Kelly Nesvold is putting together a triathlon to educate about human trafficking
Published 10:22 am Monday, March 9, 2015
Training for another cause
Kelly Nesvold may have taken a break after his 100-mile run last October, but he hasn’t stopped running.
Nesvold, along with his wife Danielle and a friend, Eric Feuchtenberger, decided to take it up a notch and are headed toward a triathlon this time around.
“Basically this is another version of that [run],” Kelly said. “It’s just to go 300 miles, I can’t run 300 miles. One-hundred miles I kind of found was my limit.”
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The triathlon is planned for August of 2016.
While Kelly’s 100-mile run was focused on raising money to buy 100,000 meals for children overseas, the triathlon, called 300M4Freedom, will focus on raising money to bring awareness to human trafficking. The Nesvolds and Feuchtenberger are working with Mission 21 in Rochester and could work with several other charities to create a statewide effort to educate and create awareness for human trafficking.
“Human trafficking is something that is becoming one of the biggest forms of organized crime,” Kelly said. “And my wife wanted to make sure that we did something about it, and so I created this kind of crazy endeavor.”
The triathlon will start with a 5-mile swim across Pokegama Lake in Grand Rapids, a 240-mile bike through the metro area, and a 55-mile run through Faribault and to Austin. The three organizers are still working out the details, and will likely drive the route this summer. Kelly and Feuchtenberger plan to complete the triathlon on their own, while Danielle is still deciding how much she will complete and how much members on her relay-team might do. Kelly estimated the entire thing to take about 40 hours for himself and Feuchtenberger. He said others have expressed interest in creating relay teams to join in the triathlon.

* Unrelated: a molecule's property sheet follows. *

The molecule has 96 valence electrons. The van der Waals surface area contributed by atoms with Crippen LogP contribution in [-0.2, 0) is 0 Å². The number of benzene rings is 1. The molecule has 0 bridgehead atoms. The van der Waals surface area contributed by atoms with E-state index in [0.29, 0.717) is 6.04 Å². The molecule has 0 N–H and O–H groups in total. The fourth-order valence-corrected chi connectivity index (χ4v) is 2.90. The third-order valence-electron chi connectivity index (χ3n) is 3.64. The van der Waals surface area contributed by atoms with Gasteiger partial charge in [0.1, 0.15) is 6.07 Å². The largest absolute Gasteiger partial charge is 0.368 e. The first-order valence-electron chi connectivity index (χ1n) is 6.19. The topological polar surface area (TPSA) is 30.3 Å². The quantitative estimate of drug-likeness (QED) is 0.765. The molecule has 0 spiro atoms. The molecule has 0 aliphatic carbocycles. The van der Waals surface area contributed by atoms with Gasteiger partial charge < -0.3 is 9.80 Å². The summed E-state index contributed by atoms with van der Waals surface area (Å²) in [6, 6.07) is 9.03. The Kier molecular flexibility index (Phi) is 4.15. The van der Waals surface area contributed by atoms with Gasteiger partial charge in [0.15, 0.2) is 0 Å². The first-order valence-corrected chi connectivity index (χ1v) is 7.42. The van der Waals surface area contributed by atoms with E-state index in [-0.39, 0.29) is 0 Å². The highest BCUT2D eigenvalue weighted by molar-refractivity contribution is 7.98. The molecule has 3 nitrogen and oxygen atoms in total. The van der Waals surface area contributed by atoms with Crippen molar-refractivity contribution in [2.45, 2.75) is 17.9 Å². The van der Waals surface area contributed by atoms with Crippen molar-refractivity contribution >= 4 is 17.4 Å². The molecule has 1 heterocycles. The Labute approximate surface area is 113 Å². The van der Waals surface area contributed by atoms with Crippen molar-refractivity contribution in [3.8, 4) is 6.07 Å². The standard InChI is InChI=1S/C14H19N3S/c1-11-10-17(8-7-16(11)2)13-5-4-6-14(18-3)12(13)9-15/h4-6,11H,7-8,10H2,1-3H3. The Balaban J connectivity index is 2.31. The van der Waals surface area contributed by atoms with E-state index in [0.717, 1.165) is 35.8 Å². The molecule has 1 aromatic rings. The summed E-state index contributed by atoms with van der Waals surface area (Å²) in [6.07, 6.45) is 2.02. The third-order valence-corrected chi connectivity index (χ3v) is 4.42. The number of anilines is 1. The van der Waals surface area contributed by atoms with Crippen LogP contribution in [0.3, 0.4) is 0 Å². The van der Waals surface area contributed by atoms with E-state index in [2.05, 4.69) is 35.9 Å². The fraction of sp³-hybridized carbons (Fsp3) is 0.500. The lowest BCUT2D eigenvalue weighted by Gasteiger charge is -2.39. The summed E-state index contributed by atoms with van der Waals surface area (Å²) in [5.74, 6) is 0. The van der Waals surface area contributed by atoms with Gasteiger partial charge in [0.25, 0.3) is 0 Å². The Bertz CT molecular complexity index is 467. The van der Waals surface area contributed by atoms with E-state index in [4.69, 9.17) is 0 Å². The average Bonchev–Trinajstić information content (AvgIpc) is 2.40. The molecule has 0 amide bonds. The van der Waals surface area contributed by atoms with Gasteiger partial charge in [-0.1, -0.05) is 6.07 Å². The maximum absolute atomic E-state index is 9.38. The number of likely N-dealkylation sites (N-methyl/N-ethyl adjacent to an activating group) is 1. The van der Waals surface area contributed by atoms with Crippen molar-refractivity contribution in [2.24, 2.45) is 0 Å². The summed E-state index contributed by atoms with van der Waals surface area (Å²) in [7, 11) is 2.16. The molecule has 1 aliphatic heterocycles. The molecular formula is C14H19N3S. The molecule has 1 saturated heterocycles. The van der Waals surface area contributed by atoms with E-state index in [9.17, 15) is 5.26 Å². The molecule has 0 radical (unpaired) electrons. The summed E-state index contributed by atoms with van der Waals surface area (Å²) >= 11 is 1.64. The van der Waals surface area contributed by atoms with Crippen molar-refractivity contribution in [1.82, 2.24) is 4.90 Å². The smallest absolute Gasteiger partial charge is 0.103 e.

“We actually have quite a few people stepping up to help with the awareness piece as well,” he said.
Feuchtenberger ran as a pacer with Kelly during the 100-mile run and didn’t waste time joining the triathlon.
“After doing the 100-miles training with Kelly and others, this is something that on a personal standpoint, just another challenge to do, prove to myself that I’m able to do it,” he said.
Feuchtenberger was also taken aback when he learned more about human trafficking and how close to home it was, and it was something he wanted to educate people about.
“I was pretty much blind to it until Danielle brought to my attention what they are doing, and so it really hit me,” he said.
Feuchtenberger said the training has been going well so far, and he is excited to have time to train and get ready for the big commitment. He noted he was confident in his biking and running skills, but was a little nervous for the 5-mile swim.
As Danielle recalls, her husband came up with the idea while recovering from the first run.
“He turns to me and he says, you know we’re going to have to do this again next year,” Danielle recalled. “And I looked at him and I said the only way we would do it again is if it were to save victims who were lured into sex trafficking.”
Kelly hopes to visit towns through the route and try to make this a state-wide effort. Organizers aren’t sure how much money they hope to raise yet, but Kelly said he would love to see $50K, to $100K raised for the cause. He emphasized that human trafficking doesn’t happen in only the larger cities.
“The prevalence of it even in our own back yard is higher than we think, so it’s pretty scary,” Kelly said.
Danielle was impressed with her husband’s determination to run 100 miles, and while she ran 27 miles with him she kept thinking, “what would motivate me to run this far?”
She recalled watching a presentation hosted by the Zonta women in Austin about human trafficking and being struck with how horrible it was.
“I fell apart, I couldn’t sleep for days,” she said. “ … and then when you find out what’s going on here in our area.”
She mentioned a decoy ad the Albert Lea police put on a website known for human trafficking, which received hundreds of calls from the area, which surprised her. When she thought about what would motivate her to run that far, she knew right away it was to bring awareness to human trafficking.
While Danielle is helping set up stopping points along the triathlon route, she is also hoping to get the Austin Public Schools involved, to help train school staff to know what to look for in victims or recruits, and to help educatate children.
“We’re trying to create that awareness, help fund what people are doing already, and get people to open their eyes to what’s going on,” she said.
“We’re really trying to light the fire under our state,” she added.
She is also working to set up town hall meetings to push information through the communities they will be going through, to help families get educated on the subject. She also hopes to connect with the state government representatives, similar to what they did for the 100-mile run.
“We want people to be aware how to protect their kiddos,” she said.